(Editor’s Note: This blog is written by Public Affairs intern Rebecca Seawell, who joined the Marshall Center in July.)
Last week, Marshall Center Director Dr. John Rose invited me to attend his lecture, which also serves as an icebreaker and introduction to the Program for Security, Stability, Transition and Reconstruction. As I took my seat, the contrast struck me; here we were, in a room that was easily 75 degrees, attending a lecture titled “The Iceberg Brief.”
What the director’s iceberg symbolized is the challenges program participants and leaders will face in their own nations. Rose explained that, as leaders, they will be expected to make quick decisions with very little information (the tip of the iceberg). And they will also be expected to make the right decision.
These issues could include global pandemics, WMD proliferation, migration, global warming/climate change, energy security or cyber security.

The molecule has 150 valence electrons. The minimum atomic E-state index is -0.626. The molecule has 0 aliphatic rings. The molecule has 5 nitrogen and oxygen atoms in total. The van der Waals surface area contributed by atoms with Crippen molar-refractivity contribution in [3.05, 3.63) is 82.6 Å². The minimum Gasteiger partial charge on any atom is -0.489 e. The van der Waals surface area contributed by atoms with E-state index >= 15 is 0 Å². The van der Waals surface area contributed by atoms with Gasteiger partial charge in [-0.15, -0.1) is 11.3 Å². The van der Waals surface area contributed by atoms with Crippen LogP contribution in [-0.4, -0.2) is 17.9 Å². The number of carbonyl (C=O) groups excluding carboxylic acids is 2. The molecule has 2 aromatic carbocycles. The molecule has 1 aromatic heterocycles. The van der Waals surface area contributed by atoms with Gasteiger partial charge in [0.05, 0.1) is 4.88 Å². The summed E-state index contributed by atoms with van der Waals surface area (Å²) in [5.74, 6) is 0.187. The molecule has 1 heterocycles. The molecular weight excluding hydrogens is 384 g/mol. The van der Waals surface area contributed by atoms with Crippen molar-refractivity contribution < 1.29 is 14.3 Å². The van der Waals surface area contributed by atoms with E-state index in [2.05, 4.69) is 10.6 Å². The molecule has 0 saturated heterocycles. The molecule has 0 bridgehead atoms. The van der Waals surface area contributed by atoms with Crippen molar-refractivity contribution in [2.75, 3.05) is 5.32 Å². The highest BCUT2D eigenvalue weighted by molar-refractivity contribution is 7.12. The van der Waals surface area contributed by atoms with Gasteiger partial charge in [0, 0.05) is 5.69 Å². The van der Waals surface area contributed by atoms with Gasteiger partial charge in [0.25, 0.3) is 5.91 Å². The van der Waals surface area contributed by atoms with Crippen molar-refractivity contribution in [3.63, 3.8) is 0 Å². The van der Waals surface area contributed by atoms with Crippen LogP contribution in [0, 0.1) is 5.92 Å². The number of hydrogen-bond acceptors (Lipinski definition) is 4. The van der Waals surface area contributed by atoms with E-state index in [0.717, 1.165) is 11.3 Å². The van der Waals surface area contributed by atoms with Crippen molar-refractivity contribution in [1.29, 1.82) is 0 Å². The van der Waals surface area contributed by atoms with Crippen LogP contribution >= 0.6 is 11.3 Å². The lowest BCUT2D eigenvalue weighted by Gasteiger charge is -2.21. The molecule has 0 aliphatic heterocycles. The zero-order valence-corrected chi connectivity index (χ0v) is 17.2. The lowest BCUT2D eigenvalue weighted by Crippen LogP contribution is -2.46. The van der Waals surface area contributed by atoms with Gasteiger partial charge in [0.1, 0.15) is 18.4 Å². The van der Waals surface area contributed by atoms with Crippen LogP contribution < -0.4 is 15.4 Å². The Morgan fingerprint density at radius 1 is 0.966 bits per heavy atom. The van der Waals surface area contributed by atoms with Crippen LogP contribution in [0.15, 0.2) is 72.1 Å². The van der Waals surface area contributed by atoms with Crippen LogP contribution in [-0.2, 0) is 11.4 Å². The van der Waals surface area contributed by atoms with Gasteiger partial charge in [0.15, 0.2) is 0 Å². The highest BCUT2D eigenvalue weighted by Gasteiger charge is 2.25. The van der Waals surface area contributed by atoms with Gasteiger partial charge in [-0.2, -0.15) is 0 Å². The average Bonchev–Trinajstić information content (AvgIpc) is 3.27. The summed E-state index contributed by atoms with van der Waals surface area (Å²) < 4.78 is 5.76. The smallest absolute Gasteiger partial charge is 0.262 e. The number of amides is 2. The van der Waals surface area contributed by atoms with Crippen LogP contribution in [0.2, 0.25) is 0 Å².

“Past solutions aren’t going to work,” Rose said. “Some of these problems are new to us, and we can’t just look at what happened in the past and say it’s going to happen again.”
This year’s second SSTaR class contains 44 students from 25 nations. For the next few weeks, the six women and 38 men from Europe, Eurasia, North America and 10 out-of-region participants will learn about a number of topics, including multinational collaboration and economic reconstruction.
Their goal: “To forge a common understanding of the challenges, identify realistic possibilities for constructive assistance and develop a basis for more effective international and inter-agency cooperation.”
“I really do believe that we, as leaders – and you, as leaders of your country – need to think strategically about these issues,” Rose said.
Rose ended his briefing with a challenge to program participants: “Don’t believe what you read and what you hear – find out for yourself what the facts are.”